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Tuesday, 28 February 2012
The most valuable part of these festivals is probably the seminars, though, as you can hear famous and decorated personalities from all over the world talk about the world of alcohol and mixology for a good hour. Every seminar focuses on something very different, and they aren't just for people in the industry. I feel like I chose the best of seminars, as I had the pleasure of world-renknowned cocktail and spirit personality Philip Duff discuss "neutral" spirits, and Darcy O'Neil from www.artofdrink.com discuss the science of taste and how flavours interact with each other.
Today I'll focus on the former. Duff was actually there as a representative of a new vanilla vodka by Cariel that sponsored the seminar, and luckily was charismatic and smart enough to take things in an interesting direction and keep us all entertained. I say that because vodka is boring and flavourless (literally), and flavoured vodkas are, for the most part, full of artificial additives, bad flavours, and are cheaply produced spirits. So, Duff not only found a really exciting direction to take us all, he also spent most of the seminar on one particular subject - neutral spirits. Vodka is just a distilled neutral spirit that has been distilled more times over to remove all flavours and colours. Water is added to dilute to the appropriate proof, and voila, there's your vodka. But what does "neutral spirit" mean, exactly?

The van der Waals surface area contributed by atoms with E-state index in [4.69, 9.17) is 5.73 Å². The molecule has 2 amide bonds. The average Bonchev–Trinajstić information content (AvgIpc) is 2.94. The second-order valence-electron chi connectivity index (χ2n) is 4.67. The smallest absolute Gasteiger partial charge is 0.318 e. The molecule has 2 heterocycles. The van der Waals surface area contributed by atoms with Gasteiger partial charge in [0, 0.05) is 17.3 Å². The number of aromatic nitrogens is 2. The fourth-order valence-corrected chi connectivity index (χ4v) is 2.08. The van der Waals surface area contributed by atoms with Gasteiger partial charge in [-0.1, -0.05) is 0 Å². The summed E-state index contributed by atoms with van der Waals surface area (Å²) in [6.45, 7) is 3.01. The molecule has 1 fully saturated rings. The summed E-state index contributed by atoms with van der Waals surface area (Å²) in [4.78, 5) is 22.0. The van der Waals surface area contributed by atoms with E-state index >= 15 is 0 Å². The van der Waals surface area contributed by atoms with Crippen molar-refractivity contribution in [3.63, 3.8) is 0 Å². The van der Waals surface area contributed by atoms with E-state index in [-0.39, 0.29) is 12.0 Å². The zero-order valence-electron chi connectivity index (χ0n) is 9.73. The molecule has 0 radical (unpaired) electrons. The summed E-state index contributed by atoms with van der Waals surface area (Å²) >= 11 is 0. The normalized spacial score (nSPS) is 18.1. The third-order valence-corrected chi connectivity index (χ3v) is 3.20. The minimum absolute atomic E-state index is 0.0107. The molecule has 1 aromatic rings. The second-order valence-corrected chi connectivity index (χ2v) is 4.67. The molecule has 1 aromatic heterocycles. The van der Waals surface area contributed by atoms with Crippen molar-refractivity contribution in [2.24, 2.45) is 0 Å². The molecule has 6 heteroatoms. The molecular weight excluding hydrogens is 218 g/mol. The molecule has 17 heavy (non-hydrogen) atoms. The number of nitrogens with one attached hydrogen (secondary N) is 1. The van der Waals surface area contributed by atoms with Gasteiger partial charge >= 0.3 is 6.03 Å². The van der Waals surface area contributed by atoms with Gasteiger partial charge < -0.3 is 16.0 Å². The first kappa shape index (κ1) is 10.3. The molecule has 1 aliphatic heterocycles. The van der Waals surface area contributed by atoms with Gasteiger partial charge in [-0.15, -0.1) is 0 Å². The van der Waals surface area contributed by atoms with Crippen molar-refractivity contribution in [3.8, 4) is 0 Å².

If a grain is germinated, fermented, then distilled, the product is a "neutral spirit," meaning that nothing has been done other than the aforementioned processes. If the neutral spirit is then aged, it can be considered a whiskey, if the neutral spirit is steeped in juniper and other herbs, it can be considered a gin, and so on. Similarly, grapes can be fermented (wine) and distilled to give brandy, malt wine can be distilled to give genever, and again - so on. So often you will hear a spirit or liqueur use the term "neutral spirit" when describing the process by which the product is made, and none of us really give a thought as to what the neutral spirit is because it's, well, neutral. But is it? The general understanding is that this spirit is flavourless and for all intensive purposes identical to all others regardless of the material from which it was distilled. As we came to discover from Duff's presentation, this is not the case.
It was an extremely valuable experience for my palate, and extremely informative for someone interested in spirits. I never really thought about exactly what the neutral spirit might be in a product, but now I can't stop wondering any time I taste something. I've also started thinking a lot more about the mash of whiskeys. Taking a sip of Bulleit, Buffalo Trace, or Wild Turkey bourbon I can't help but notice more spice notes from the higher rye contents in comparison to ones like Maker's Mark and Knob Creek. Furthermore, I can't help but wonder what cheap brands of any kind of spirit use as their base because so many don't list anything at all (most major, cheap brands are actually made at multiple distilleries in multiple locations around the world, then all blended together in an attempt to achieve a solitary flavour).
I'll be back tomorrow to chat a little more about Duff's presentation, but also to briefly discuss vodka. Click here to see "Neutral Spirits Part 2."
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